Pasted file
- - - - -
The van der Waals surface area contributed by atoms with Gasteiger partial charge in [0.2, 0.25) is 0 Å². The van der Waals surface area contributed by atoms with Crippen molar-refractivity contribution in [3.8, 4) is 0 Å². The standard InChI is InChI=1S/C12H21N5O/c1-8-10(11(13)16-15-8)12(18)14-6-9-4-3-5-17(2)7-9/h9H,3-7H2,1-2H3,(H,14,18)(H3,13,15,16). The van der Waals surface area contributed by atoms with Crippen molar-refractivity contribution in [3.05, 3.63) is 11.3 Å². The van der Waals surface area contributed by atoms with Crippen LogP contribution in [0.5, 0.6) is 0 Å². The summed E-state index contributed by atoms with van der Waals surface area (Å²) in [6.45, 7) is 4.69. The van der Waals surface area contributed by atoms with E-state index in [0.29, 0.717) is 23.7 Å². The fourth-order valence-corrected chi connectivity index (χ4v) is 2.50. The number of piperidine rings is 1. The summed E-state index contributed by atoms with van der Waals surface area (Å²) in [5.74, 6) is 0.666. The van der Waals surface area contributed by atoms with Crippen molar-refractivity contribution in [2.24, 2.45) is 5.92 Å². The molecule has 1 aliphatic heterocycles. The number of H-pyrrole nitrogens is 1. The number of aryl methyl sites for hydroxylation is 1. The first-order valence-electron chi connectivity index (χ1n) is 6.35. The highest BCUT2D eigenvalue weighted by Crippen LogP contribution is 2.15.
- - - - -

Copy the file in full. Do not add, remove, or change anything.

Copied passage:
The van der Waals surface area contributed by atoms with Gasteiger partial charge in [0.2, 0.25) is 0 Å². The van der Waals surface area contributed by atoms with Crippen molar-refractivity contribution in [3.8, 4) is 0 Å². The standard InChI is InChI=1S/C12H21N5O/c1-8-10(11(13)16-15-8)12(18)14-6-9-4-3-5-17(2)7-9/h9H,3-7H2,1-2H3,(H,14,18)(H3,13,15,16). The van der Waals surface area contributed by atoms with Crippen molar-refractivity contribution in [3.05, 3.63) is 11.3 Å². The van der Waals surface area contributed by atoms with Crippen LogP contribution in [0.5, 0.6) is 0 Å². The summed E-state index contributed by atoms with van der Waals surface area (Å²) in [6.45, 7) is 4.69. The van der Waals surface area contributed by atoms with E-state index in [0.29, 0.717) is 23.7 Å². The fourth-order valence-corrected chi connectivity index (χ4v) is 2.50. The number of piperidine rings is 1. The summed E-state index contributed by atoms with van der Waals surface area (Å²) in [5.74, 6) is 0.666. The van der Waals surface area contributed by atoms with Crippen molar-refractivity contribution in [2.24, 2.45) is 5.92 Å². The molecule has 1 aliphatic heterocycles. The number of H-pyrrole nitrogens is 1. The number of aryl methyl sites for hydroxylation is 1. The first-order valence-electron chi connectivity index (χ1n) is 6.35. The highest BCUT2D eigenvalue weighted by Crippen LogP contribution is 2.15.